The Power Institute: Bringing Exciting New Ideas to a Wider Audience
7 June 2011
June 20th will see one of the world's foremost art historians visit the University of Sydney to speak about one of Picasso's most intriguing art works, Guernica.
Professor Timothy J Clark is the special guest speaker at Looking Again at Picasso's Guernica, a joint Sydney exclusive event with the Power Institute, Sydney Ideas, the National Institute for the Experimental Arts, and the College of Fine Arts (COFA) at the University of New South Wales.
Securing such a notable talent as Professor TJ Clark is thanks to new Power Institute Director Mark Ledbury, who is committed to bringing ideas around art to as wide an audience as possible. He says, "art is an important cultural form in Australia- of interest beyond the academia - so the Power will strive to bring ideas people - artists, critics, historians- to Sydney.." He continues that the lecture by Professor Clark involves "a very famous art historian talking about a work of art that has resonance way beyond art history…a work of art designed in response to the atrocities of war, which has a very important historical and cultural meaning. And TJ Clark is bringing a fresh perspective on this powerful but perplexing work.
Bringing fresh new ideas about art to the wider public is one of the original aims of the Power Institute, as it was the wish of the Power bequest to convey the dynamism and excitement of contemporary art in a way that is not off-putting, but creates an impact throughout the cultural community of Sydney and beyondWorking alongside co-hosts Sydney ideas and The University of New South Wales will ensure the event reaches out to the wider community.
Another important audience for Professor Timothy Clark's lecture is University alumni, and the Power Institute is fortunate to have a strong Alumni and Friends Association. Director Mark Ledbury recognises that although alumni go down different paths and into various careers, many maintain a deep fondness for the visual arts and for their time at the University of Sydney, "I really do want to make sure that alumni feel a sense of community and an attachment to the Power Institute as a space of ideas and a place of stimulating creative thinking about the visual arts."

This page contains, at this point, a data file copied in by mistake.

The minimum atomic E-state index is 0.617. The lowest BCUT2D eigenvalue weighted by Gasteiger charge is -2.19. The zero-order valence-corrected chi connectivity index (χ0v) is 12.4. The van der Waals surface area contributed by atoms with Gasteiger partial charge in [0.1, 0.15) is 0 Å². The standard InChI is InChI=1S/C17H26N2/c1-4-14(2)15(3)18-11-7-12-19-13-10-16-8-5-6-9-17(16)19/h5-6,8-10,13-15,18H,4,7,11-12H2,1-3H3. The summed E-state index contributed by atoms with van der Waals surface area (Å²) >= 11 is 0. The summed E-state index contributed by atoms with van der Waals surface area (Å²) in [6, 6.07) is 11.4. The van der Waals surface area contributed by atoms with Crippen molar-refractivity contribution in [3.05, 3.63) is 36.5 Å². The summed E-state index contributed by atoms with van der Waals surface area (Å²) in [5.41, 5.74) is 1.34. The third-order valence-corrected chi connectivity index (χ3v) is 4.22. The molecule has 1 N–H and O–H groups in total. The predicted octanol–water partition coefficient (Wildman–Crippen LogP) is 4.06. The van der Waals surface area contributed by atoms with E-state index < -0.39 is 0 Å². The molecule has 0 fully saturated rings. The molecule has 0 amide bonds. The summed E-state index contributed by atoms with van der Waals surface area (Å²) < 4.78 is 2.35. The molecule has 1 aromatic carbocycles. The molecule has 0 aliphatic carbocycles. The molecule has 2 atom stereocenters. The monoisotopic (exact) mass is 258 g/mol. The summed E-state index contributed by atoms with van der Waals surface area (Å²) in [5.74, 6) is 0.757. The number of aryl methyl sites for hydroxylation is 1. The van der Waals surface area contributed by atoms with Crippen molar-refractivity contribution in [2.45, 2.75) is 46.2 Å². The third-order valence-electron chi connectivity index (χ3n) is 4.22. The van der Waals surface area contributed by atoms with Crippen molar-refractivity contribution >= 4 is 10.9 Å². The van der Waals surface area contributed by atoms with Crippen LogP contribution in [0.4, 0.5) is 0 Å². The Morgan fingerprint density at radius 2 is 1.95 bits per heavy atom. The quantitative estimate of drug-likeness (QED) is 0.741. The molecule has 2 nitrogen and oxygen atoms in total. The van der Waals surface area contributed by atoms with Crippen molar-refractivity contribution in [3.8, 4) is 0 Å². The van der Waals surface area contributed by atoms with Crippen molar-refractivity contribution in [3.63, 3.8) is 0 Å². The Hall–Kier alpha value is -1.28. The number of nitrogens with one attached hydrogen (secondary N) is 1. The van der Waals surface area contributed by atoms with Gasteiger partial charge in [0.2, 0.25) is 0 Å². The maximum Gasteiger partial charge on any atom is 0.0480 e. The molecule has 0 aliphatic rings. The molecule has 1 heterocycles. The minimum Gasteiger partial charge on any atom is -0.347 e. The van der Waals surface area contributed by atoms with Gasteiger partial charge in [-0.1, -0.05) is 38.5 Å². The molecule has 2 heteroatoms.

He continues, "I have heard Timothy Clark speak and I can't emphasise enough: he's marvelous! It will be a great chance for alumni to hear someone really inspiring and thoughtful."
In addition to presentations such as Looking Again at Picasso's Guernica, the Power Institute plans to further develop their publishing program by both commissioning new work and engaging with the new digital universe - giving new e-life to the most important earlier Power publications. The latter, however, is not without challenges. The biggest question Mark Ledbury and the Power Institute are faced with is: "How do you publish an art history book online when the image rights are so problematic?" Ledbury plans to find a way, however, as part of his vision for the Power Institute is to embrace this new digital future and encourage innovation in all that they do.
"An institute such as ours should learn from the energy of contemporary art - it is a very energetic sphere. A lot of innovative, thoughtful, sometimes odd and eccentric creative thinking comes out of the visual arts. We need to be nimble, act quickly and not just stick to old formulas. I would like to have some of the innovation of contemporary art rub off on us," Ledbury explains.
Contact: Kate Mayor
Phone: 02 9351 2208